It remains to be seen how far this concession will stretch, but this is definitely a potential game-changer, and could push any Euro crisis a year or two down the road, or more. Don’t buy any Euros however, as in the event that there is massive quantitative easing in Europe, that will effectively devalue the Euro in the same way that QE1 and QE2 devalued the US Dollar. The technical setup on EURUSD looks dire and this won’t improve the fundamentals. We might see the usual relationship between the Euro and equities invert, with equities rising as the Euro falls.

Here’s the technical setup on EURUSD, with the rising channel from 2001 broken and a possible H&S forming:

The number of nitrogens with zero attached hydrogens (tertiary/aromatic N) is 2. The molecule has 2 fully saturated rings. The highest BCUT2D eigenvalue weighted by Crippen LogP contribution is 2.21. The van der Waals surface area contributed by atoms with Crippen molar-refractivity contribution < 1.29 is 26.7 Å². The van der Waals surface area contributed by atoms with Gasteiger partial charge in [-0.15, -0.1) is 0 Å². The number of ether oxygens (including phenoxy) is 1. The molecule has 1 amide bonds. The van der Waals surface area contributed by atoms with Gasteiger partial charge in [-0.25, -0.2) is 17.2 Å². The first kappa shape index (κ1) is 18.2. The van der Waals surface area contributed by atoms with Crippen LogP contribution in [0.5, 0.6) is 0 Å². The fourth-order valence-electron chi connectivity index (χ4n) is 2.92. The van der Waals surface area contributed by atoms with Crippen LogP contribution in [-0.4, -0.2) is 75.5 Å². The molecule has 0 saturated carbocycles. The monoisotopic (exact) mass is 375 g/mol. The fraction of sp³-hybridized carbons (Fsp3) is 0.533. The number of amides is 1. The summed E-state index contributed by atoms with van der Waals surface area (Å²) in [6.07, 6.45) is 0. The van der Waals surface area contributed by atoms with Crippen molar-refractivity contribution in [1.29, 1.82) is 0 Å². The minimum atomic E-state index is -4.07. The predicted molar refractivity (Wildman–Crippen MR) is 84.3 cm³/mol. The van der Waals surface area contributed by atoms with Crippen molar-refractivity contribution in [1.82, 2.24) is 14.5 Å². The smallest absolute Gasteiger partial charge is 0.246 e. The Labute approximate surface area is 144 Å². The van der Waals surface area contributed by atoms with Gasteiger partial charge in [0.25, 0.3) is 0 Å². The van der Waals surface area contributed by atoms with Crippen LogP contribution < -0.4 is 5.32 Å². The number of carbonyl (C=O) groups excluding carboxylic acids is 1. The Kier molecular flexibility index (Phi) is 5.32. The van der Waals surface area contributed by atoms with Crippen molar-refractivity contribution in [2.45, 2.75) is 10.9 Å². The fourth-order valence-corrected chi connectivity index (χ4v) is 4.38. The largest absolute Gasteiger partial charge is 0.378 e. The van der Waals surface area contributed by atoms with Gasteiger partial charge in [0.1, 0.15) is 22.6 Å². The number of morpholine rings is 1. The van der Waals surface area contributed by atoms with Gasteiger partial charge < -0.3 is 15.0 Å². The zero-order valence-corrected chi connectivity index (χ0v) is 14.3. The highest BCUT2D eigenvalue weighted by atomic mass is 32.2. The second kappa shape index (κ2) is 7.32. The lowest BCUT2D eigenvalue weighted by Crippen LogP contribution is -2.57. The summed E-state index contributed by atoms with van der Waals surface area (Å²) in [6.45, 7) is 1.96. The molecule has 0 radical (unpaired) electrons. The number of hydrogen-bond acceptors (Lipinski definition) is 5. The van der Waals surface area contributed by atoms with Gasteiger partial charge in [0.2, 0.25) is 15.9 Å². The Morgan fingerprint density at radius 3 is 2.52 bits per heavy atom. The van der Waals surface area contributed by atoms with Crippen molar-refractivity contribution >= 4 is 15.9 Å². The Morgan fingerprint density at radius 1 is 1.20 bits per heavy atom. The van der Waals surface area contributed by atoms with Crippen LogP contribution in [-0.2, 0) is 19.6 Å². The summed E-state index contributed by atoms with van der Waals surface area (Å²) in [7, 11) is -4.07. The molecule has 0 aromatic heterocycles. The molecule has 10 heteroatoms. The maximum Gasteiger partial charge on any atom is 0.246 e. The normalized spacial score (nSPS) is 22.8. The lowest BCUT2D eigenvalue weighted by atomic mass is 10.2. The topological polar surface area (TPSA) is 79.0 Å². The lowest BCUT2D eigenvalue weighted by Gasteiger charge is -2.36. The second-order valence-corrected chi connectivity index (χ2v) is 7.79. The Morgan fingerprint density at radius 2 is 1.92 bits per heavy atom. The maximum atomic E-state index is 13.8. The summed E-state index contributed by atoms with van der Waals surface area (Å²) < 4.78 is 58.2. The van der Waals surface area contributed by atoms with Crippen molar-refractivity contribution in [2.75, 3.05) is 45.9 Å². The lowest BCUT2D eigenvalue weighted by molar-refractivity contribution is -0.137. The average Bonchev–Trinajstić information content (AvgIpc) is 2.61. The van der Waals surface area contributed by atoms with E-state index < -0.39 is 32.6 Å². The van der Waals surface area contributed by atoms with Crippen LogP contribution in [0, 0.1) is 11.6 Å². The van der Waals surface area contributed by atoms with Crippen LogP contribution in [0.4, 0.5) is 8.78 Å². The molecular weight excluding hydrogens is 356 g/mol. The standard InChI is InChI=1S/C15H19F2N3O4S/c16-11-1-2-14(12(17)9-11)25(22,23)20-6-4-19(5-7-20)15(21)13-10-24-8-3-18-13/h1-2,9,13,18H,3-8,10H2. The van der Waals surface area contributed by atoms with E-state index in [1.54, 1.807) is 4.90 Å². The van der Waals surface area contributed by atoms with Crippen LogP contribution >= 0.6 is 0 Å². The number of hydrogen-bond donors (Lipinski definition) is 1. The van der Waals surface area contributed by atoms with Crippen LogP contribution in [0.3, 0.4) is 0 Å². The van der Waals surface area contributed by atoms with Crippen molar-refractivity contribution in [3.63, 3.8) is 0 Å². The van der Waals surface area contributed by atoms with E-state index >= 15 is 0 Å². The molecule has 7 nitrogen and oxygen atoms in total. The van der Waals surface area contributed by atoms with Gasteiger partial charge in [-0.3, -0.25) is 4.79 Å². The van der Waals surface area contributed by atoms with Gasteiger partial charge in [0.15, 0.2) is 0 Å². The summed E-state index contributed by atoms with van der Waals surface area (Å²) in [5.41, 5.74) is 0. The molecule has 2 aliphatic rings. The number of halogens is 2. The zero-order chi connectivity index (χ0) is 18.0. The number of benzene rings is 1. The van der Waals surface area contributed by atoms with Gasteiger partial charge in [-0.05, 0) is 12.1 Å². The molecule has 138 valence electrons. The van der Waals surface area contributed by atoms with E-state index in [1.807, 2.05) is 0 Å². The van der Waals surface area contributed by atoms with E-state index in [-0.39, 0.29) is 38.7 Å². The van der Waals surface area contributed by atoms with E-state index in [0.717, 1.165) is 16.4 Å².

The prospects for the US Dollar looked golden before the EU summit, and the prospects for the Euro looked grim. That hasn’t changed. What may have changed is the prospects for equities, with what might effectively amount to QE3 coming from the ECB. We’ll see how that goes, but for the moment I’m treating equities as being in an uptrend until we see a break below the rising support trendline on my SPX chart above.

[Edited by Cycle Editing]


Dark Stormclouds (6/24)

Courtesy of Springheel Jack of Channels and Patterns

The week ended ambiguously, with a deep retest of the Inverse Head and Shoulders (IHS) neckline on the S&P 500 (SPX) on Thursday. The SPX overshot the neckline by ten points, and then bounced back to close at the neckline on Friday. If SPX recovers and holds over the neckline, it would be a bullish setup with a target slightly over 1400:

Generally, at this stage in a US presidential election year, we would see a strong rally into the election that would take equities to new (post-2009) highs.